Turkish warplanes bomb PKK positions
Iran Press TV
Sun Sep 4, 2016 1:53PM
Turkish warplanes have conducted fresh airstrikes against the positions of the Kurdistan Workers' Party (PKK) militant group in the east and south.
Turkish security sources told the state-run Anadolu news agency on Sunday that fighter jets bombarded four PKK targets in Cukurca district of the southeastern province of Hakkari between 8:42 p.m. and 9:07 p.m. local time (1742-1807 GMT) Saturday evening.
The warplanes also pounded six other PKK positions in Mount Tendurek region between the eastern provinces of Agri and Van from 12:08 a.m. to 12:27 a.m. local time Sunday (2108-2127 GMT overnight Saturday), the sources added.
According to the sources, a senior PKK figure called Hakan Yeni, code-named "Mahir," was killed in the airstrikes. Mahir was reportedly responsible for Caldiran-Tendurek region. Along with him, a number of other militants were also killed, the sources added, without specifying the number of casualties.
The fresh wave of airstrikes against PKK militants comes after two bloody days of clashes between the two sides, in which at least 22 Turkish soldiers and a village guardsman were killed in the restive southeast.
According to a statement released by the Turkish military on Saturday, at least 100 PKK militants were also killed or injured during the clashes. The casualty toll from Saturday's clashes was one of the highest in a single day of the conflict in recent years.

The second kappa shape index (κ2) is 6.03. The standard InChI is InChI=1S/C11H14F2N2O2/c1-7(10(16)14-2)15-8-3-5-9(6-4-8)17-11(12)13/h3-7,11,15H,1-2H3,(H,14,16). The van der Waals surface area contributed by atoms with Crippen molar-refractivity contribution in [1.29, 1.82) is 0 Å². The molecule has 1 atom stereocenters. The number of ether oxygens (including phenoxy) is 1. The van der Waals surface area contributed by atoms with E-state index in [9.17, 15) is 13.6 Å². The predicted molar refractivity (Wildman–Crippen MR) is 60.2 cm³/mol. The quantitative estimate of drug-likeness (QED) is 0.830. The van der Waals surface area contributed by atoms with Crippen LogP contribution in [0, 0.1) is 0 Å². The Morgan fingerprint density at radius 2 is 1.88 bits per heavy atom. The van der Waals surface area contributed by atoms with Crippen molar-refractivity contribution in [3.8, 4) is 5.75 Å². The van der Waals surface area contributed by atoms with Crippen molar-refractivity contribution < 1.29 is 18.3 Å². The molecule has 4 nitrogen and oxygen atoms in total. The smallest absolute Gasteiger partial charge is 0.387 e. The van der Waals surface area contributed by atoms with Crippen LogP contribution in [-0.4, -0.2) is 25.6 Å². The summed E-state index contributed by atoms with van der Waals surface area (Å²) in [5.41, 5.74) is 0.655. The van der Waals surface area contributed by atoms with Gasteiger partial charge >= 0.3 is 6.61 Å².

The new anti-PKK operation, which started four days ago, still goes on.
The Turkish military has been carrying out ground operations as well as aerial assaults against PKK positions in Turkey's troubled southeastern border region and Iraq's semi-autonomous Kurdistan region over the past year. The government claims the military operation in Kurdish-dominated southeast has killed over 7,000 militants. Rights groups and pro-Kurdish political parties say most of those killed have been civilians.
The campaign began following the July 2015 bombing in the southern Turkish town of Suruc, which claimed more than 30 civilian lives. Turkish officials held the Daesh Takfiri terrorist group responsible for the act of terror.
PKK militants, who accuse Ankara of supporting Daesh, launched a string of supposed reprisal attacks against Turkish security forces after the bomb attack, in turn prompting the Turkish military operations.
The PKK launched its insurgency more than three decades ago, and according to some reports, over 40,000 people, most of them Kurds, have lost their lives ever since.
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